Fed meetings are typically boring and uneventful. But there was news today at the Federal Reserve.
Not about interest rates -- they're still at zero. Sunday's the fourth anniversary of the Fed's zero interest rate policy.
No, the news today was on the other end of the bargain: how and when the Fed's going to decide to raise rates. For the first time, the central bank has put a number on its policy decisions.
Bernanke said he's going to keep interest rates at-or-near zero as long as unemployment's above 6.5 percent, and inflation's 1.5 percent or less.
It's kind of a big deal because up 'til now, the Fed's guidelines for when it was going to raise or lower interest rates has pretty much been: "Umm...we'll let you know when we feel like it. Maybe a year, year and a half from now...whatever."
The Fed chairman had other things to say today, of course. The questions and answers went on for an hour or so. And they give us the perfect segue to another edition of the Fiscal Cliff Time Machine.
Our guest, of course, is Ben Bernanke. Your job is to decide which piece of tape is from this year and the fiscal cliff and which is from last year and the debt limit fight.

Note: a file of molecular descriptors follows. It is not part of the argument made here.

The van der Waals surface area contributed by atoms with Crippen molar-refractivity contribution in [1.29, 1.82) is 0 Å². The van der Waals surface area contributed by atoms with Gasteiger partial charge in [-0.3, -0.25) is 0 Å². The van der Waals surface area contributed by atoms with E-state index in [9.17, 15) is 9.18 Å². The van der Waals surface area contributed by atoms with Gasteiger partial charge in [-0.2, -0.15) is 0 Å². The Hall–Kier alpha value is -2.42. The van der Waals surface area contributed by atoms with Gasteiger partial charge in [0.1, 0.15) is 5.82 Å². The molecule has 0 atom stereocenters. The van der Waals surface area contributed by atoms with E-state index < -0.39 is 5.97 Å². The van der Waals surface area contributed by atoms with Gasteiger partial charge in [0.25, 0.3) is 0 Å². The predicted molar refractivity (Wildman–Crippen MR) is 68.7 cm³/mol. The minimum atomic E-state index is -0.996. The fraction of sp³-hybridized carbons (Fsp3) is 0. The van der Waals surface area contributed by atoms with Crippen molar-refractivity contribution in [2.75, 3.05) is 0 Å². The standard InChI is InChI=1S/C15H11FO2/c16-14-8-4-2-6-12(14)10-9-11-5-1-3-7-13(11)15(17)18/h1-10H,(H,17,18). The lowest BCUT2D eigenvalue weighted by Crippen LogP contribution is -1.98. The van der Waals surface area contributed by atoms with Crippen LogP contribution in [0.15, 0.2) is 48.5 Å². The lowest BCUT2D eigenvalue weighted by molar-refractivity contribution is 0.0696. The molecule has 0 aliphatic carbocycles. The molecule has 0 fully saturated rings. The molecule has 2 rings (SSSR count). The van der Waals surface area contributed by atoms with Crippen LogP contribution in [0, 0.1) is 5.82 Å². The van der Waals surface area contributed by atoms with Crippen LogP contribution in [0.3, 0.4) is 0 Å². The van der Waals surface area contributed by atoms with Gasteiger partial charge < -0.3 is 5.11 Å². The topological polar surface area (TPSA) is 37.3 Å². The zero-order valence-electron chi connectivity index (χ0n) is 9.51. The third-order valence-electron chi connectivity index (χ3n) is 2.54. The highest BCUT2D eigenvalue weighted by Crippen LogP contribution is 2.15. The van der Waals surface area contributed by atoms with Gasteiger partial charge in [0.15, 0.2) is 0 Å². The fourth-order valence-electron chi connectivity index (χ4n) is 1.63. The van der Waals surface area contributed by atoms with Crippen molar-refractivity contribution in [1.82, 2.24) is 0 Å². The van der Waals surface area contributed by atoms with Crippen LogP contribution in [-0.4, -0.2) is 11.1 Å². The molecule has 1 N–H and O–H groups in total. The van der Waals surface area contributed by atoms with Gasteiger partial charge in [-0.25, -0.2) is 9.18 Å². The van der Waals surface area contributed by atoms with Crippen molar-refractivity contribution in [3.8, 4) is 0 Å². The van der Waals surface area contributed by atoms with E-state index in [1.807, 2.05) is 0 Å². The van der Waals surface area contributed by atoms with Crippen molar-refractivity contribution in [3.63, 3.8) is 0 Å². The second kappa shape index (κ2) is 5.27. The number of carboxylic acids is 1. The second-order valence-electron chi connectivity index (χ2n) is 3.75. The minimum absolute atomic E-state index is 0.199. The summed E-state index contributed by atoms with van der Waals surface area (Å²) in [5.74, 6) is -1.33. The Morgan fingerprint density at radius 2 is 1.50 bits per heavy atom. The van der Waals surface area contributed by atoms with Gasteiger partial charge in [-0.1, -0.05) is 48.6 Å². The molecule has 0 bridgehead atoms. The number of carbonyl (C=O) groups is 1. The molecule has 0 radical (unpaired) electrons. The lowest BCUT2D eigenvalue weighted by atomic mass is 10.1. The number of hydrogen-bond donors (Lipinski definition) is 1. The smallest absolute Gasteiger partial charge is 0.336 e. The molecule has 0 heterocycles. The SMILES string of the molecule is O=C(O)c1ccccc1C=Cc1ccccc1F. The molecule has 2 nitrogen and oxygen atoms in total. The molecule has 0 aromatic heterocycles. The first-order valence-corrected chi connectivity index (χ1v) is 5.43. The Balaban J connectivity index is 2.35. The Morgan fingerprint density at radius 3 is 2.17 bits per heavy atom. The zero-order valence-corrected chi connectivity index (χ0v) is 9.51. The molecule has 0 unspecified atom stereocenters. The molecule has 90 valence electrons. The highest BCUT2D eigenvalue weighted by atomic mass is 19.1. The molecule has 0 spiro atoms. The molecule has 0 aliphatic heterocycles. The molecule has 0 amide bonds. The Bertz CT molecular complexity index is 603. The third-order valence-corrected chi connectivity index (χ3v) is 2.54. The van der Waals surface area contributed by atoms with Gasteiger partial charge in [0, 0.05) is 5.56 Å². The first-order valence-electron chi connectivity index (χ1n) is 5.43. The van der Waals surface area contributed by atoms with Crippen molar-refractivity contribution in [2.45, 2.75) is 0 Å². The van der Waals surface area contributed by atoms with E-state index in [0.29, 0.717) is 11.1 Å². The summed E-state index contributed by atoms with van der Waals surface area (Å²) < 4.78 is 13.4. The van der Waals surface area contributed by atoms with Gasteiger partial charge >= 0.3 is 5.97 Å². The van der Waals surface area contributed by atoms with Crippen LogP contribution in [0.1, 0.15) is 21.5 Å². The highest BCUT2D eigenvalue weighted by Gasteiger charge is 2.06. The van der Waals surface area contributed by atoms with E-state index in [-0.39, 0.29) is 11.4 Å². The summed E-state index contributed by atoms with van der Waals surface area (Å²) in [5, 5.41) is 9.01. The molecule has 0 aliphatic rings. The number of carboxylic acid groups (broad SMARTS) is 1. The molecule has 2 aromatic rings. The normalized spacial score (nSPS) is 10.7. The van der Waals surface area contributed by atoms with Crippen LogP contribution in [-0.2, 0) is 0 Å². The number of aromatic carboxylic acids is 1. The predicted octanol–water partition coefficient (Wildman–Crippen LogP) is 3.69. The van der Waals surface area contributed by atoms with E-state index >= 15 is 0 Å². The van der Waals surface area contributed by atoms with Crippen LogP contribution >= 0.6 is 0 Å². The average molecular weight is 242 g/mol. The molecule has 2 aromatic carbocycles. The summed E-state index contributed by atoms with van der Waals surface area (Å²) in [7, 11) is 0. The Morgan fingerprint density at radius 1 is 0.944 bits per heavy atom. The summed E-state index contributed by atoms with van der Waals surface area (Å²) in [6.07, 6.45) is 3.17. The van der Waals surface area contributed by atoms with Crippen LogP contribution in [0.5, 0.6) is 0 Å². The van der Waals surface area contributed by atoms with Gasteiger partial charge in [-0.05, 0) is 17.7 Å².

Here you go, Choice 1:
"In particular it will be critical that fiscal policymakers come together soon to achieve longer-term, fiscal sustainability without adopting policies that could derail the ongoing recovery."
And choice 2:
"The most helpful thing that I think Congress and the administration could do right now is find a resolution that on the one hand achieves long-run fiscal sustainability, which is critical -- absolutely critical -- for a healthy economy, but also avoids derailing the recovery, which is currently in process."
Okay, trick question. They're both from today.
But honestly, most of what Ben Bernanke says does kinda sound the same anyway, don't you think?
And one final note, at one point today Bernanke was asked what he thought of the phrase "fiscal cliff."
"I think it's a sensible term because I think of the fiscal policies providing support to the economy," he said. "If fiscal policy becomes very contractionary, the economy will, I think, go off a cliff."
Not surprising he likes the phrase, seeing as how he's the guy who thought of it.
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